This book really changed the way that I look at meat. I love meat and have no desire to become a vegetarian, but I do care about animals and my body as well. This book is written by a rancher who also loves meat and her animals and she gives amazing insight into the meat business. It was astounding to learn how much meat is wasted each day and she gives a great perspective on the best way to get local meat and make sure that we pay attention to what we are eating and the larger picture. I recomm...more
« previous 1 3 4 5 6 7 8 9 30 31 next »
There are no discussion topics on this book yet. Be the first to start one »
  • Squeezed: What You Don't Know About Orange Juice
  • Righteous Porkchop: Finding a Life and Good Food Beyond Factory Farms
  • A Slice of Organic Life
  • Bottomfeeder: How to Eat Ethically in a World of Vanishing Seafood
  • The Hundred-Year Lie: How Food and Medicine Are Destroying Your Health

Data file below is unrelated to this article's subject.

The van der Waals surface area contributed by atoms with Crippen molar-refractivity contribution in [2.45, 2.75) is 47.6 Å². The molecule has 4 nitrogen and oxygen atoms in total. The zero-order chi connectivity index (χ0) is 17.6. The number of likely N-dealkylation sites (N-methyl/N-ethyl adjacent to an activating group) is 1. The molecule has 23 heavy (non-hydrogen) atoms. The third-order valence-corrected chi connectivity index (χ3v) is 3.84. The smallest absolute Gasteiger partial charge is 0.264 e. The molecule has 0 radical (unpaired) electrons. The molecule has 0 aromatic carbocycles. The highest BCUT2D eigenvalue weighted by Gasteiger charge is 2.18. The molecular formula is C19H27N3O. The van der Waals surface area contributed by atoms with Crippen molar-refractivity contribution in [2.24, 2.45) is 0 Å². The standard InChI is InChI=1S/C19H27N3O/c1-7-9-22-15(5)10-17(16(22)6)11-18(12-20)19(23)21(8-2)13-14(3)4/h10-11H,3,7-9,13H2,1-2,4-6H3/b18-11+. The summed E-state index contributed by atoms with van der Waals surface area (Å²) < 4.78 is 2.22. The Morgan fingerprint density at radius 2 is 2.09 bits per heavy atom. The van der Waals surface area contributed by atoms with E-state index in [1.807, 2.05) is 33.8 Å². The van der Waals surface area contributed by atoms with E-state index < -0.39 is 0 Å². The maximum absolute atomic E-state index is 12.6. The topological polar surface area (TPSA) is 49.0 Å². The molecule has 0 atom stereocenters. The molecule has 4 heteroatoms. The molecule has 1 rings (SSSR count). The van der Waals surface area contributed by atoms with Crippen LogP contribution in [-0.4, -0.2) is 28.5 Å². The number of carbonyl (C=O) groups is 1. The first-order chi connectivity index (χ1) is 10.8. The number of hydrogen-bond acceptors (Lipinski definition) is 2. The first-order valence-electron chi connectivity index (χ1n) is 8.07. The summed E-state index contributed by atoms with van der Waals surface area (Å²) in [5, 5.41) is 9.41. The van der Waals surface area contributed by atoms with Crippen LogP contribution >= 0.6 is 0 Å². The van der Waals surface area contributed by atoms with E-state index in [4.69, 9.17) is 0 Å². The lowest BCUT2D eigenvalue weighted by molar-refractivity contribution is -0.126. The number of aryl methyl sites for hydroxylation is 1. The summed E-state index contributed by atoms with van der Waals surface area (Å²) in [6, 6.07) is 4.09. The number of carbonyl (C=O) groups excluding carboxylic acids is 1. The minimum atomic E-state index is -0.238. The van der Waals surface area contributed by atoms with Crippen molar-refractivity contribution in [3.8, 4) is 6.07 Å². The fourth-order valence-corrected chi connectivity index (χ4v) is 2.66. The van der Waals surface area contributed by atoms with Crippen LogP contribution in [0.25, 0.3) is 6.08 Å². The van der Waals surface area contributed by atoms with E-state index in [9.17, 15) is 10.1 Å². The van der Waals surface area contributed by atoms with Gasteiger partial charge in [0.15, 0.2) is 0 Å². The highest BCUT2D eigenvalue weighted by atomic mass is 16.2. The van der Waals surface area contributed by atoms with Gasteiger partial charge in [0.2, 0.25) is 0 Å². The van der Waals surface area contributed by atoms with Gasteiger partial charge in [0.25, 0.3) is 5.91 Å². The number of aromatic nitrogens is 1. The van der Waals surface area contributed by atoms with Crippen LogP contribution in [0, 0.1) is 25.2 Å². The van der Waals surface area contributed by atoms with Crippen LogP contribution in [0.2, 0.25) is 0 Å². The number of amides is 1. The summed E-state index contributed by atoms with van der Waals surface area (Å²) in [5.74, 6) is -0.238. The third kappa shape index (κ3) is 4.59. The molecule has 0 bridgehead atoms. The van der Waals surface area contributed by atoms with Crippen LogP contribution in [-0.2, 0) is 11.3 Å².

• Food Politics
  • In-N-Out Burger: A Behind-the-Counter Look at the Fast-Food Chain That Breaks All the Rules
  • Swindled: From Poison Sweets to Counterfeit Coffee—The Dark History of the Food Cheats
  • Closing the Food Gap: Resetting the Table in the Land of Plenty
  • The Profitable Hobby Farm, How to Build a Sustainable Local Foods Business
  • Deeply Rooted: Unconventional Farmers in the Age of Agribusiness
  • Diet for a Hot Planet: The Climate Crisis at the End of Your Fork and What You Can Do about It
  • The End of Food: How the Food Industry Is Destroying Our Food Supply--And What You Can Do about It